At some point in the past, someone stole or purchased this painting in Italy, and it somehow ended up being resold to a collector in the UK. It lay completely forgotten and unnoticed in the private home of a British noble family for nearly two centuries, until it was temporarily loaned to a public museum a few years ago. That, in sum, is the full extent of this painting’s tenuous connection to the British people, whose tax dollars were supposed to go toward purchasing it for a public museum.

Now granted, giving a country the chance to hold on to its cultural heritage is better than the alternative, for there are many objects in our museums – including British ones – which were stolen from other countries in order to enrich individual and national collections. However a reasonable person would conclude that there’s a difference between denying an export license for, say, a George Stubbs painting of a British racehorse, or a Hans Holbein portrait of one of Henry VIII’s courtiers, and denying an export license for a work of art which has no real connection to Britain at all. I find it difficult to fathom the argument that somehow a British museum or collector has a greater moral right to purchase this painting than does an American.

The latest news on this debacle is that Mr. Hill’s application for an export license has just been denied, and he’s also turned down the UK National Gallery’s offer to purchase the painting. He could of course try for another export license in about ten years, but that possibility seem unlikely to succeed. And I doubt very much that he would want to go through this hassle all over again a decade from now, particularly since this very rare work of art isn’t going to be getting any less valuable in the interim.

Instead of obtaining a jewel for his art collection, and one which, given his years of philanthropic support of American museums like The Metropolitan Museum of Art and the Smithsonian, would likely have gone to an American institution at some point in the future, Mr. Hill has now found himself with something of an albatross – albeit a very beautiful one.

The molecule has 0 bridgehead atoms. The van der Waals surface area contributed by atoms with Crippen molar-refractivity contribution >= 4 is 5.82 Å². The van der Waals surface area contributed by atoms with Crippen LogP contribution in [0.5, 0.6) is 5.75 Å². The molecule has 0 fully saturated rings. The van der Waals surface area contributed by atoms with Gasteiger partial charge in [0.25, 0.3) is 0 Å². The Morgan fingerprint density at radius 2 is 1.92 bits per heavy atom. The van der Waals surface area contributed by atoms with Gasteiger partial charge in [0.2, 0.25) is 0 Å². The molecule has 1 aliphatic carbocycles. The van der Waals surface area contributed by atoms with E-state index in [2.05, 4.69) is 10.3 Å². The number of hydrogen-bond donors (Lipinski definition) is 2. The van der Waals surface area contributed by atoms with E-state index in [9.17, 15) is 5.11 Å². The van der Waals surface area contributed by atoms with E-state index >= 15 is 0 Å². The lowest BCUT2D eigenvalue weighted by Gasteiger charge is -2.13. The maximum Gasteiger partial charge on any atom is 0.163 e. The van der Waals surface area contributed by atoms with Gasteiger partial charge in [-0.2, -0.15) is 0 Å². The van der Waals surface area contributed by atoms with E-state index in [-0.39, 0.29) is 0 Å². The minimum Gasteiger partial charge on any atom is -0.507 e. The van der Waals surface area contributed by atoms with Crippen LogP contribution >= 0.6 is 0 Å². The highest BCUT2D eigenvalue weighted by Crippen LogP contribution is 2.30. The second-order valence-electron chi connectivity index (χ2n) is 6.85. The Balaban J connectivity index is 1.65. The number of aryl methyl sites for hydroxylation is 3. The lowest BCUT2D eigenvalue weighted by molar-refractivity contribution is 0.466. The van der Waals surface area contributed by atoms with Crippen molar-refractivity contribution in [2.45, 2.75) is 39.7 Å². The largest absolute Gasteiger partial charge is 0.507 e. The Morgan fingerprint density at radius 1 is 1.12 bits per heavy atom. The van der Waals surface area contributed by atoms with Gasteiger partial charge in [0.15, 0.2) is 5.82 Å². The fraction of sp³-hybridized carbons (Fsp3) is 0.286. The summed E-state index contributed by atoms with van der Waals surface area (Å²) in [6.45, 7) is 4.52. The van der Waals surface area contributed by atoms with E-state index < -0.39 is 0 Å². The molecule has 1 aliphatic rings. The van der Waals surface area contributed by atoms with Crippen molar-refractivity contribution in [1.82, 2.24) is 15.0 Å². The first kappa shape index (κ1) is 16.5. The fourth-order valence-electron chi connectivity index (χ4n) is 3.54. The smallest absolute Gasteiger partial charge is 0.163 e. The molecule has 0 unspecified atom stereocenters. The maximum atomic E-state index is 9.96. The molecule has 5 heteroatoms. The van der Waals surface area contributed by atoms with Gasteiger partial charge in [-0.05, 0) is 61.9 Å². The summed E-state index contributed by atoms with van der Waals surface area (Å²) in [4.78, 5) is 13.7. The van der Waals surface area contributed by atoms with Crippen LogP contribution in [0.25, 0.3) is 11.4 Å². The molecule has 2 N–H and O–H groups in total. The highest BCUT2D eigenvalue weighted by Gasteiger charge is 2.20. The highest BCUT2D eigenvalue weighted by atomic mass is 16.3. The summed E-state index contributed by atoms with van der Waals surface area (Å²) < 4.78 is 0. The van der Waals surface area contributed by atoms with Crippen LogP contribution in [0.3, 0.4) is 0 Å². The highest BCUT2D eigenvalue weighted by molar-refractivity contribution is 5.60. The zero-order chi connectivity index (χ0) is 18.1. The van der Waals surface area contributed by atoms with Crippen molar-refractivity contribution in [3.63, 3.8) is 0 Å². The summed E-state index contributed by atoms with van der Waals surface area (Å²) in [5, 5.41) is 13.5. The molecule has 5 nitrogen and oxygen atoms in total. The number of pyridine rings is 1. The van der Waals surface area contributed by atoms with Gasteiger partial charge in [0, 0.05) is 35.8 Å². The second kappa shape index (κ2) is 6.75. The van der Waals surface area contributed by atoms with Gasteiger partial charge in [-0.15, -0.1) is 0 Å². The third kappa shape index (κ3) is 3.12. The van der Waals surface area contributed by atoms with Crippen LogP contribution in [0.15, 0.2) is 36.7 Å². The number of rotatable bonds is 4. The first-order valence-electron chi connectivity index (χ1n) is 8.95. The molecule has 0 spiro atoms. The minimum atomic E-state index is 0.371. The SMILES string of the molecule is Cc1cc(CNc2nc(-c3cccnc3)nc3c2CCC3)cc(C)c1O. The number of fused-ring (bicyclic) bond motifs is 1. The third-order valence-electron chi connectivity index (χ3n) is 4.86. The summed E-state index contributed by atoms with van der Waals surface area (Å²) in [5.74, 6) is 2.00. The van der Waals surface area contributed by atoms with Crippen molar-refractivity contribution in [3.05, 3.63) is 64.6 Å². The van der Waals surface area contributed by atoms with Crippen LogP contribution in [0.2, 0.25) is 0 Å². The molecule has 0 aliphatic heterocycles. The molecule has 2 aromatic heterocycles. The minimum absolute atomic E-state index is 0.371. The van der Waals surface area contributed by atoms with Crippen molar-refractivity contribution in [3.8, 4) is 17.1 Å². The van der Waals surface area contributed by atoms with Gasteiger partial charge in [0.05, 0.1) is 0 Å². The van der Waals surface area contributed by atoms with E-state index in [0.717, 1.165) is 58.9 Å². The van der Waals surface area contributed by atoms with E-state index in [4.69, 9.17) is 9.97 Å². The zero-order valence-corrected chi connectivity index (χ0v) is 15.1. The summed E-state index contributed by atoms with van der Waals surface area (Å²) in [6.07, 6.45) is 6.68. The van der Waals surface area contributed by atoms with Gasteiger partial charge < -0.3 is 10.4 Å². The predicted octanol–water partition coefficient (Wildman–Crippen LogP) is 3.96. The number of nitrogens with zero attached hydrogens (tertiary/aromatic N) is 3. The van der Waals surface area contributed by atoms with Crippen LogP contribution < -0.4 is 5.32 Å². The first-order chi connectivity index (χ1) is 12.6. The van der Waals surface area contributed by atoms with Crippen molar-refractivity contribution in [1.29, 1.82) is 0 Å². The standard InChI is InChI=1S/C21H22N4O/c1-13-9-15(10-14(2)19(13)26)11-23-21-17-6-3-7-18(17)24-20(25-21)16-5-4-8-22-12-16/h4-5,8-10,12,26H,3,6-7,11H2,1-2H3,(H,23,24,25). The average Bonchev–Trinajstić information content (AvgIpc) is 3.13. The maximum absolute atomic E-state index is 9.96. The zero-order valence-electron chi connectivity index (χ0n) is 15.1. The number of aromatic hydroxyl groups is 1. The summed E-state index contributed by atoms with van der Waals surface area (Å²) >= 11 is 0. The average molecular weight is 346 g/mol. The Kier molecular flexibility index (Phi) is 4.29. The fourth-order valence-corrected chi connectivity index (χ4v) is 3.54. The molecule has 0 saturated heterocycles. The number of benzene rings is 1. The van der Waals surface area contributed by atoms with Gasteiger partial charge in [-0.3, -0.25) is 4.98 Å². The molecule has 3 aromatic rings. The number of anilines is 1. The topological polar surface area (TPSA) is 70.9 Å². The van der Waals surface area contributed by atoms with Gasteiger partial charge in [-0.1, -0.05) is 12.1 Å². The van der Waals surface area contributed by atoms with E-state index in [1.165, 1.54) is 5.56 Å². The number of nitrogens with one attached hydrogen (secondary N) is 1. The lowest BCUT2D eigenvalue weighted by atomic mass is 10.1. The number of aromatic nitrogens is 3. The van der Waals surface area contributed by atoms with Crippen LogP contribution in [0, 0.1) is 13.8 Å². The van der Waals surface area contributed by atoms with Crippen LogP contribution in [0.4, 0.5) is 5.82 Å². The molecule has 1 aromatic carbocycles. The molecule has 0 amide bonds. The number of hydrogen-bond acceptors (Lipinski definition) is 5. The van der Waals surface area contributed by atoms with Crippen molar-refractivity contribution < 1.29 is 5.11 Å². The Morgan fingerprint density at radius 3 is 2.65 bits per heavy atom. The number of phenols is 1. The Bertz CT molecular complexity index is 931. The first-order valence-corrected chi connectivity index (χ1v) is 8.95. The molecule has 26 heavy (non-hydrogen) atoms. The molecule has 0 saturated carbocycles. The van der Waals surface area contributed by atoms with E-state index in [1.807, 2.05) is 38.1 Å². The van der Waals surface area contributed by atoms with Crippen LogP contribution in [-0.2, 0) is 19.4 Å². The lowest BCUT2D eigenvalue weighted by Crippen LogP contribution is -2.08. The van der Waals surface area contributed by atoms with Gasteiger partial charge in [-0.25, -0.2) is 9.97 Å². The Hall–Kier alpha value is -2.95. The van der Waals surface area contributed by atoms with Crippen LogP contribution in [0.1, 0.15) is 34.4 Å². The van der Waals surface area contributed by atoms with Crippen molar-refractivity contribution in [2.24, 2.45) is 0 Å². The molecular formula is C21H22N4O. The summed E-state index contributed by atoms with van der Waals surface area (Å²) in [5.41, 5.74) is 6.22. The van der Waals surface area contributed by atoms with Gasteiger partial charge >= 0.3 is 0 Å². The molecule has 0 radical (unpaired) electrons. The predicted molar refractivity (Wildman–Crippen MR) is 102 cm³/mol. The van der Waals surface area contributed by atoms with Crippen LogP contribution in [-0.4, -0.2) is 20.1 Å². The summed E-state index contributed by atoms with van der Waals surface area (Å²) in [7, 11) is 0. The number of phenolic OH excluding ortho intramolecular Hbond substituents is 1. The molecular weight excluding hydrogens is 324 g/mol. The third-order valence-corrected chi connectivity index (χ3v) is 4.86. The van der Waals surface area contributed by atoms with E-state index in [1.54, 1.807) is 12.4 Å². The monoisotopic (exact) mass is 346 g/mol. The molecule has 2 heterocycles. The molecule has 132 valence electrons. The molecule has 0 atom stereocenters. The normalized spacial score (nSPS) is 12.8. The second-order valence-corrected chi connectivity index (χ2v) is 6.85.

This Friday: Experience High “Fidelity” In DC

​If you follow me on social media, you know that I often comment on how wonderful the music is at my parish of St. Stephen Martyr here in the Nation’s Capital. The taste and talent of the musicians, as well as the superb acoustics of the building, are a combination that few churches in Washington can match. Now, those of you who might not have the time or inclination to join us on Sunday mornings, have an opportunity to hear and see what I’m talking about for yourselves.

This Friday, February 17th at 7:30 pm at St. Stephen’s, soprano Grace Srinivasan – who is also our cantor at St. Stephen’s – and harpsichordist Paula Maust will be performing a program of Baroque music entitled “In Pursuit Of Fidelity”, featuring music by Henry Purcell, Domenico Scarlatti, and others. The church is located at 2436 Pennsylvania Avenue NW, on the corner of Pennsylvania Avenue and 25th Streets NW, just a few blocks from the Foggy Bottom Metro station. A free will offering will be collected to support the music at St. Stephen’s.

The ladies are co-founders of Musica Spira (“Music Breathes”), an ensemble which brings music of the Baroque past to new audiences in the present, in order to show its continued relevance to today. Grace has a lovely, clear voice, as you can hear, and Paula is a sensitive, thoughtful performer, such as in this performance.  As both are Peabody Conservatory alumni with extensive experience on stage, you can be assured that this is going to be a high quality performance.

What’s more, anyone who has ever visited St. Stephen’s remarks on both the elegant, cool simplicity and amazing acoustics inside the church, thanks to the swooping parabolic arches that define the interior. So for those of you who appreciate architecture as well as music, this concert experience will be worth your time as well. I hope to see many of you there, and if you spot me in the audience, do take a moment to come over and say hello!

Lucy Worsley: An Appreciation